Remember when they taunted Him on the Cross? What did they say to Him? Save yourself. Come down and then we will believe you. He says that He has all these legions of angels that I could call to my disposal but that He does not choose to do that, because it was not the nails that held Him to the Cross, it was love. That is what held Him to the Cross. He could have come down anytime. He elected not to do so. “Was it not for this purpose that the Son of Man came? So, the double meaning that John uses, that the Son of Man will be glorified when He is lifted up, is the imagery of being lifted up on the Cross, but also the imagery beyond that, of being ascended to the Father. It is a double meaning and thus it relates to His glory.
The Cross, really, is the preface to His glorification. It is the way, in fact, and we know, that before honor comes humility and so it always has been. And so, the way to glory is that we see the Cross precedes the Crown and as we look at our own lives, is it not true that all of us have a cross to bear? Who of us hasn’t got some pain in our lives, or broken dreams, or shattered hopes? The fact is we all have a cross. If it is not one cause it will be another.
It may be in a significant relationship. It may be in regard to your health. It may be in regard to your finances, or to your career, or to the dreams that you had of what might have been and now you see it will never be so in this world. The sorrow of lost possibility, or of unrealized potential, and there are many kinds of sorrows in this world. My conviction is that if it is not of one sort it will simply be of another because in this world we are not ready yet for the sinless and painless world of the next until we are made fully into the image of Christ. God uses the pain of this world to draw us to Himself and causes us to be surrendered to His will. Abandonment to divine providence is God’s vision for us. As we pursue Him, I am sorry to say that the old way is still very commonly practiced in Christendom. The old way is to approach God for any perceived blessings and benefits He may have to offer us like the people followed Jesus to get fed not with the word, but with bread and fish. Not with spirituality needs but with vain materialistic wants.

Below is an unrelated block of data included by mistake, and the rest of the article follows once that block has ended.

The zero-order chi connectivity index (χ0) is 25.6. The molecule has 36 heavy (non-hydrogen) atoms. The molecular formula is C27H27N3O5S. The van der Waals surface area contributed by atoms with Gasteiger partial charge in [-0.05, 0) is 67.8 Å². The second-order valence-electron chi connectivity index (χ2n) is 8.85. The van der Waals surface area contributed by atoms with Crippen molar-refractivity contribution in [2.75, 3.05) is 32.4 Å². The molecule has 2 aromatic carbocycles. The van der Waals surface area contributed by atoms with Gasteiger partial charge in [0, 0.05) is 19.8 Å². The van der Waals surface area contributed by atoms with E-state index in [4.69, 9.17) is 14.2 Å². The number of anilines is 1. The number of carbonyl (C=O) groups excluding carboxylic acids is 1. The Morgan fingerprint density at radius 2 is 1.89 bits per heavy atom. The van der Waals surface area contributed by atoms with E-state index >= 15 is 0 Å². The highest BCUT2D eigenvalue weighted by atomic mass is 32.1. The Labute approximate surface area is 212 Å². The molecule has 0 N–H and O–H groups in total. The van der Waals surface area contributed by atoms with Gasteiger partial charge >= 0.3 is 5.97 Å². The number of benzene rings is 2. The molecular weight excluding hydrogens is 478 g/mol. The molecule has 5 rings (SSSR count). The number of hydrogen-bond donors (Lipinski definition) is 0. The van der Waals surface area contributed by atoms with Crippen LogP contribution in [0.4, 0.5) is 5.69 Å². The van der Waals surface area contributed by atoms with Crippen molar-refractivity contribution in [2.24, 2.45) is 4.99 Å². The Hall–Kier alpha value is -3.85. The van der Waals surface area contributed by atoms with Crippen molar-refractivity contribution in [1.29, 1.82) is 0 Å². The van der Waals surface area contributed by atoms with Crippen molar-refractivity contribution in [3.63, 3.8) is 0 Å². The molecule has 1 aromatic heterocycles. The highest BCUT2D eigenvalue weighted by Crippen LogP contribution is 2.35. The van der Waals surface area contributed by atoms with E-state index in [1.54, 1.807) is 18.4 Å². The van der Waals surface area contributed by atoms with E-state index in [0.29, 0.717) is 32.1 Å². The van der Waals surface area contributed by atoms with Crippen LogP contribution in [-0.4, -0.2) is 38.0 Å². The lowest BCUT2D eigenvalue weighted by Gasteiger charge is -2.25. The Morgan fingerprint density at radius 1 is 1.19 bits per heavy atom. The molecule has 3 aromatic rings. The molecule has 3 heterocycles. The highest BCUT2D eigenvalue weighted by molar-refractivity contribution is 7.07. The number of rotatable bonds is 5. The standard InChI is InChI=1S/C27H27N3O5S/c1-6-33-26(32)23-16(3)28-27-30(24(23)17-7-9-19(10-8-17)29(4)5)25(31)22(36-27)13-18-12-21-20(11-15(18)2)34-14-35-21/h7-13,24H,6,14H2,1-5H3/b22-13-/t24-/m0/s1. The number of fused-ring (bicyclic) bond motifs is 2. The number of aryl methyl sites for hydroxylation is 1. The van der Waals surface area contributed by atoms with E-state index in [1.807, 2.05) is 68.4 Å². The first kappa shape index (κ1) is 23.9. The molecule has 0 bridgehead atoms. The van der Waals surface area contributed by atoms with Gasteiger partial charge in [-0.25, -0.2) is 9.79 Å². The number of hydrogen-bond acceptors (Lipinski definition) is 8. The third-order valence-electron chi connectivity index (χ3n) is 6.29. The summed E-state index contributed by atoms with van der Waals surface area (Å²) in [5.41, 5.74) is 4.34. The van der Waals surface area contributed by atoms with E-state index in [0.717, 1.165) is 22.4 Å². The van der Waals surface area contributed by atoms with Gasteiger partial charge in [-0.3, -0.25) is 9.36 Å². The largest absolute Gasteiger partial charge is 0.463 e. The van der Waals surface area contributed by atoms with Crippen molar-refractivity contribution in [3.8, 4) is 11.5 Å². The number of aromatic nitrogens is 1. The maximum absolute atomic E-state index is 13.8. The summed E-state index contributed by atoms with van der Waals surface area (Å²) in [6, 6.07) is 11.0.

We try and use God as the utility to a better life, or as I say a candy store. The new way is the realization that there aren’t any promises of that sort and the reality is that God calls us to pursue a better hope, not a better life. What I mean by that is that we think we get to define what life ought to be and if we do our part He is obligated to do His part and we will be blessed in certain ways and then we get very, very angry with God or disappointed when He doesn’t deliver in the way we had in mind, like if we don’t receive a new car that we want. We often come with good hopes, perhaps godly children, but you didn’t get them. You read several books that said if you raise kids this way, this is how they will turn out. Then you discovered it didn’t work that way. There is no assurance of that, and I am not saying you don’t follow certain Biblical principles, but there is no guarantee things will turn out your way. You don’t come to Jesus simply for better kids. You don’t come to Him to have a more successful business or great wealth. You don’t come to Him for physical well being.
You come to Him for Himself. Only that is the ‘new way’. If you go the old way the pressure is on. You have to perform and do your part and we are back to pharisaic legalism once again. And so, the absolute surrender to Him, for Himself and not for His benefits is the real issue because He wants to be wanted and He waits to be wanted. He is not some kind of cosmic bellhop to satisfy our wishes. There is more to Him than that. There is a transition and all the pain and suffering and shattered dreams will be used. God, I believe, will use shattered dreams as a means to cause us to die to good dreams so He can give us an appetite for the better.
As long as you are clinging on to a good thing you will not have an appetite for the better. Then there is the desert, with periods of aridity, where He seems not to be present and then when it is the right time you realize there is a better thing to be revealed to you and you discover that. There is a process of waiting and trusting and, yes, not fully understanding. The point that He is saying is this: in the life that he is offering us a quality of abundance that still exceeds anything that the world can know. Because we think we are abundant when we have position and possession and power and actually we ought to know better. Yet we succumb to the same delusions of the world and we find ourselves listening to the wrong voices.
So, we would do well to train ourselves to listen with an ear cocked to that voice. And not to any other that would cause us to be deceived by another and to find only a mirage.